Day 8 – Summit Day – Barafu Camp (15,331 ft) to Uhuru Point (19,341 ft) to Mweka Camp (10,065 ft)
The push for the summit (one map calls this the ‘assault trail’) is made overnight. Reasons offered are that the footing is more stable when everything is colder at night, the sunrise at Stella Point is spectacular, and that the scheduling works better to make it down to a relatively low altitude later that same day.
The team was split into 4 groups for the climb to the summit leaving at half hour intervals, with the idea that we would all catch up near the summit. I was assigned to the last group which was my preference as we’d be a little warmer going faster.
After getting several hours of sleep, more than I expected, I awoke around midnight and realized that the snow that had started around dinner had intensified and we were now in a storm. We dressed and headed for the mess tent to meet with our group. On the way, I encountered the group ahead of us on the way out, shuffling slowly into the storm and darkness with their headlamps lighting the way. After some tea and cookies, and an equipment check, we set out a little before 1:30am.
A brief stop on on the climb to the summit.
The climb started out over rocks up a steep ridge before turning into hours of zig-zagging in the snow covered scree. I think we all zoned out a bit here. We stopped occasionally for a short rest break or when one of our group was having trouble, but for the most part it was just head down climbing through the night. Looking above us, we could see the lines of headlamps on the three other groups in our team progressing up the mountain.
I had some food with me, but didn’t eat much of it. I probably should have eaten more. Fortunately, I was able to keep my water tube from freezing by forcing air back into the tube each time I drank. It was difficult though at that altitude, just breathing and moving forward was difficult enough.
At one point we stopped and our lead guide called another guide forward to stand at the side before we proceeded. As I passed, I realized that he was standing near the edge of the cliff beside the ridge to ensure none of us went over.
As it started to get light I was mesmerized by the surroundings. The steep slope, covered in snow, was eerie, and turning around we started to see the summit of Mawenzi peak, one of the three poking through the clouds below us.
Daybreak, approaching Stella Point at around 18,500 feet.
At one point a couple of climbers with a guide passed us coming down. They had stopped short of the peak, deeming it unsafe to continue. I thought I recognized them as the climbers I had talked to at Karanga camp, and this was confirmed later. I was sorry to see them turn, but talking to them later at Mweka Camp it was clearly the right call for them.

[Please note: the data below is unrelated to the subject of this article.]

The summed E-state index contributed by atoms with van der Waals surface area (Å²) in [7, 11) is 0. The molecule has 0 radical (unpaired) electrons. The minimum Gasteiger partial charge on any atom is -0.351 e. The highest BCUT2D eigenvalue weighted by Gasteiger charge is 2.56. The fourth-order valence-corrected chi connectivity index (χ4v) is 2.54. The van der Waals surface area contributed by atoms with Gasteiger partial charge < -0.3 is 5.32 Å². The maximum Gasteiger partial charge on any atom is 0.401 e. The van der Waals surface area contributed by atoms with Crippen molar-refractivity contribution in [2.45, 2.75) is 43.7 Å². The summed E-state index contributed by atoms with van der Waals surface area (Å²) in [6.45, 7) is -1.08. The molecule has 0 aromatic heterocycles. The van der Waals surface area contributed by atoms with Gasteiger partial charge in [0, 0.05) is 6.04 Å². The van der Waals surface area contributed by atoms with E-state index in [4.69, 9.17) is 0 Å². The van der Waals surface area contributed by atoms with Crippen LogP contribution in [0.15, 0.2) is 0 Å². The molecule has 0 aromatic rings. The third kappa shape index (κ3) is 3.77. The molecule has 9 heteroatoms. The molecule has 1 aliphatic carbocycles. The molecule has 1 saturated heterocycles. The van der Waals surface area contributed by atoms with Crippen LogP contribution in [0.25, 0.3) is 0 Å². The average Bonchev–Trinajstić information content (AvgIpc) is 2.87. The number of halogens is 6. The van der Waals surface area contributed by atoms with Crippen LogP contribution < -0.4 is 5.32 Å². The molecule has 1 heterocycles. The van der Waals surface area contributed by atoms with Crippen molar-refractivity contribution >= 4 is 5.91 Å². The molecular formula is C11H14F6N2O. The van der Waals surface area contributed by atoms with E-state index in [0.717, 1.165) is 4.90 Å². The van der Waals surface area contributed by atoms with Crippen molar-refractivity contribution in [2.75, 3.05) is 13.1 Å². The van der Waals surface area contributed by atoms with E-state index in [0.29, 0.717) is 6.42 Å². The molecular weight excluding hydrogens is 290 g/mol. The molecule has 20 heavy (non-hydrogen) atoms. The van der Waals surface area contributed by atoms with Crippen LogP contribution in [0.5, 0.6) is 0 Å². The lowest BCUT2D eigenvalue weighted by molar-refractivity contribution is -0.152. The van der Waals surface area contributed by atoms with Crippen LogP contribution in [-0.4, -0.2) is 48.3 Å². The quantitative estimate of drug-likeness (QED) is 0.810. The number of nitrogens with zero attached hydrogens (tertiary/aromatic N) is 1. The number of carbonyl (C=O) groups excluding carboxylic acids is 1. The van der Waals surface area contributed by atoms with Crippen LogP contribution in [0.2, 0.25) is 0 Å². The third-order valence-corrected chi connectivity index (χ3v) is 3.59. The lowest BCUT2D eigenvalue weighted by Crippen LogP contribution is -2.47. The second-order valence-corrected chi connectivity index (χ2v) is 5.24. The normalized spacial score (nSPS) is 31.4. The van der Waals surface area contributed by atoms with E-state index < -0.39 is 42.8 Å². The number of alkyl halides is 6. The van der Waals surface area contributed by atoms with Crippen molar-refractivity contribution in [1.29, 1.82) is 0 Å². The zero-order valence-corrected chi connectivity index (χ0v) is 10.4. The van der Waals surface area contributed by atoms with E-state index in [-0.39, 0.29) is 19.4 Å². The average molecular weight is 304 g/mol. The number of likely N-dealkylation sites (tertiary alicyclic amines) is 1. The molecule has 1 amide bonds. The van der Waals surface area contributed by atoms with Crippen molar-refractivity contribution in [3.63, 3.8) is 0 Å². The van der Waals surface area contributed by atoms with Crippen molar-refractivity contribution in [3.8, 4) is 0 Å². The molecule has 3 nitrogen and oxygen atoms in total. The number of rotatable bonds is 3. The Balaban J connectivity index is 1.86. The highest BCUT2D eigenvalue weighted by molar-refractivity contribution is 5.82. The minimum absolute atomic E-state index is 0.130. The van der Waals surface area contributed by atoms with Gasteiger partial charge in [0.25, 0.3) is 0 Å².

Finally, shortly after daybreak, we reached Stella Point, on the rim of the crater. At this point some climbers were having difficulty, displaying the incoherence that is a sign of severe altitude sickness. It was clear to me later that they didn’t realize how badly affected they were. Several were warned that it wasn’t safe to continue to Uhuru Point farther up. Fortunately Stella Point is considered to be a point on the summit by the Parks Commission, so everyone who made Stella Point was acknowledged for reaching the summit.
After a break and consultation, the rest of us set out for Uhuru Point on the highest point of the crater rim. It was a far more gentle slope, but in the cold and thin air still a challenge. It struck me later in the day that I have very little sense of how long it took to get to Uhuru Point and its iconic sign.
Once at Uhuru we could stop, celebrate our accomplishment and look around. I distinctly remember wanting to get my hand on the sign, that was my personal confirmation that I’d succeeded.
We stayed on the peak for about 20-30 minutes, it’s hard to say now. I realized later that I was a little out of it up there, but I was still able to savour the accomplishment and take in the stunning views of the crater, glaciers and the cloud cover far below.
On the summit.
Once we were finished at the summit we donned our packs and headed back down.
The perspective changes heading downhill, and you enjoy the view much more. There’s no more looking at the mountain in front of your face. From Uhuru Point back to Stella Point was an easy walk during which we could see the enormous Rebmann glacier off to the right hand side and admire the cloud layer far below. It is without a doubt the most spectacular scenery I’m ever likely to see.
The Rebman Glacier from the Summit.
Once we hit Stella Point and headed down the steeper side of the summit, the going became harder. Sliding down the scree was not as much fun as advertised. With a covering of snow it was slippery and treacherous, and I found myself having to stop often to catch my breath. Once past the scree, we were climbing down through steep rock fields.
Descending along the crater rim from the summit toward Stella Point.
It was a long, challenging climb back to Barafu camp, where we had a meal before continuing down. Some distance below the Barafu camp the Mweka route splits off from the Machame route. Used only for descent, the Mweka trail was initially quite easy but soon became a difficult challenge, a rocky gully which appeared to be a streambed but was apparently fashioned as a trail by a contractor. After hours of difficult climbing, we reached Mweka camp late in the afternoon.